The main trainer to follow in this race has been Nigel Twiston-Davies, whose record includes two winners and a placed horse from just seven runners in the last ten years. His Ballyfitz and Kayf Aramis are both previous winners in Festival handicaps, but the weights they carry (and age of the former) reflect this and, even with the first named receiving a seven pound claim from his jockey, I'll reluctantly pass over them.
Further down the card, 'Twist and Shout' has Made In Japan entered and, whilst stable bookings might imply this is the third string, he's not without a chance.
Next up is some respite from massive fields and weight-carrying conundrums (conundra?!) as we don our Graded stakes apparel for the Ryanair Chase.
Another recent addition, this race - over an interim trip of 2m5f - has proved quite popular with both trainers and punters alike, with all of the five winners starting at odds of 6/1 or shorter.
The trends are starting to firm up, despite the lack of a great deal of history, and we should be siding with a horse that has proven class (all winners were rated upwards of 150); a combination of speed and stamina (four of the five winners had won over the specific trip of 2m5f); and, course form (all five were previous Cheltenham winners, though not necessarily at the Festival).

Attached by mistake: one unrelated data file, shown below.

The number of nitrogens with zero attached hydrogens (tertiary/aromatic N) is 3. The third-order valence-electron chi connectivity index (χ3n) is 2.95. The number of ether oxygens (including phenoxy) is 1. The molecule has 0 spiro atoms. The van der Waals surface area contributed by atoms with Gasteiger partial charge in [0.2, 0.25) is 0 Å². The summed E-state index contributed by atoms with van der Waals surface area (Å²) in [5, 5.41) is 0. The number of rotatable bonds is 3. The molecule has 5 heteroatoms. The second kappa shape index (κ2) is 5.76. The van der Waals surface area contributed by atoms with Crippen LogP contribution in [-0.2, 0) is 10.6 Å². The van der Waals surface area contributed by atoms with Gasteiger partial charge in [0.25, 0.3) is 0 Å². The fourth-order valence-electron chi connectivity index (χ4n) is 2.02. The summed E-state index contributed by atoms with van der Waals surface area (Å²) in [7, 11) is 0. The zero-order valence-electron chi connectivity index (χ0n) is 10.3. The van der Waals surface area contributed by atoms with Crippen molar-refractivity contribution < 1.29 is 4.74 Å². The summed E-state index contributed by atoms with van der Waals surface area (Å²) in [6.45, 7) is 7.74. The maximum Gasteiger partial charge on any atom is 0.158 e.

That bodes very well for both Poquelin and Tranquil Sea. I was a big Tranquil Sea fan, prior to his last run. And, whilst it might seem perverse to oppose him on the back of that bloodless victory, he does seem to be a horse who runs best fresh, and that might just have taken the edge off him.
Poquelin on the other hand comes from twice winning stable of Paul Nicholls, and won convincingly in the Boylesports here over the Ryanair trip back in December.
He was also beaten into second by Tranquil Sea over the self same course and distance in the Paddy Power back in November, but made so many jumping errors that day that the runner-up spot demonstrated just what a good horse he is.